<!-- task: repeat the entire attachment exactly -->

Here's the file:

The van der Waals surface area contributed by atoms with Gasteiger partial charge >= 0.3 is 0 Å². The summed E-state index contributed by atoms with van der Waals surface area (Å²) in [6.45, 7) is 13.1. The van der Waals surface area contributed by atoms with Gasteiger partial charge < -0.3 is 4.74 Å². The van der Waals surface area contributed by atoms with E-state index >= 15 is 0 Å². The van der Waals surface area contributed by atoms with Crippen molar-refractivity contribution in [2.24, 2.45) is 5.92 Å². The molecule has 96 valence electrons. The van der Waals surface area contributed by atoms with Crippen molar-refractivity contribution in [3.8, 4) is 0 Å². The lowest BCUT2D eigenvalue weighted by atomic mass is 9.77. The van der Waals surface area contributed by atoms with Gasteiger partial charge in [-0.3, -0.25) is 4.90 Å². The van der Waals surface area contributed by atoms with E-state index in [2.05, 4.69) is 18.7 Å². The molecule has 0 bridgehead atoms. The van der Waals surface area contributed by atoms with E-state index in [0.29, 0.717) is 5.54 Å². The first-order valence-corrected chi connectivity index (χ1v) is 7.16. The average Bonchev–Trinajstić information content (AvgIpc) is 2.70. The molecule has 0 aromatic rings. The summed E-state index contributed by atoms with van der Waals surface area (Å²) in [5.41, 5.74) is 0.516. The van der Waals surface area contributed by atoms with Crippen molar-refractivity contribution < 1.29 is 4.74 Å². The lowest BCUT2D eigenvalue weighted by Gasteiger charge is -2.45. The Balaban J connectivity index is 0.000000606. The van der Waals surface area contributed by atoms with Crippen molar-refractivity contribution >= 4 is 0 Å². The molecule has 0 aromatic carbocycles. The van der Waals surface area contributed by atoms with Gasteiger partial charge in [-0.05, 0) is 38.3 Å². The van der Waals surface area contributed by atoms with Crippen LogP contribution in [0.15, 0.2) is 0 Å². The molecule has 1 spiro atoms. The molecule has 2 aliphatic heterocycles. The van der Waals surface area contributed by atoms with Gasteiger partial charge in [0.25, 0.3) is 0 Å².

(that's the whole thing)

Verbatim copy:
The van der Waals surface area contributed by atoms with Gasteiger partial charge >= 0.3 is 0 Å². The summed E-state index contributed by atoms with van der Waals surface area (Å²) in [6.45, 7) is 13.1. The van der Waals surface area contributed by atoms with Gasteiger partial charge < -0.3 is 4.74 Å². The van der Waals surface area contributed by atoms with E-state index >= 15 is 0 Å². The van der Waals surface area contributed by atoms with Crippen molar-refractivity contribution in [2.24, 2.45) is 5.92 Å². The molecule has 96 valence electrons. The van der Waals surface area contributed by atoms with Crippen molar-refractivity contribution in [3.8, 4) is 0 Å². The lowest BCUT2D eigenvalue weighted by atomic mass is 9.77. The van der Waals surface area contributed by atoms with Gasteiger partial charge in [-0.3, -0.25) is 4.90 Å². The van der Waals surface area contributed by atoms with E-state index in [2.05, 4.69) is 18.7 Å². The molecule has 0 bridgehead atoms. The van der Waals surface area contributed by atoms with E-state index in [0.29, 0.717) is 5.54 Å². The first-order valence-corrected chi connectivity index (χ1v) is 7.16. The average Bonchev–Trinajstić information content (AvgIpc) is 2.70. The molecule has 0 aromatic rings. The summed E-state index contributed by atoms with van der Waals surface area (Å²) in [5.41, 5.74) is 0.516. The van der Waals surface area contributed by atoms with Crippen molar-refractivity contribution < 1.29 is 4.74 Å². The lowest BCUT2D eigenvalue weighted by Gasteiger charge is -2.45. The Balaban J connectivity index is 0.000000606. The van der Waals surface area contributed by atoms with Crippen molar-refractivity contribution >= 4 is 0 Å². The molecule has 0 aromatic carbocycles. The van der Waals surface area contributed by atoms with Gasteiger partial charge in [-0.05, 0) is 38.3 Å². The van der Waals surface area contributed by atoms with Crippen LogP contribution in [0.15, 0.2) is 0 Å². The molecule has 1 spiro atoms. The molecule has 2 aliphatic heterocycles. The van der Waals surface area contributed by atoms with Gasteiger partial charge in [0.25, 0.3) is 0 Å².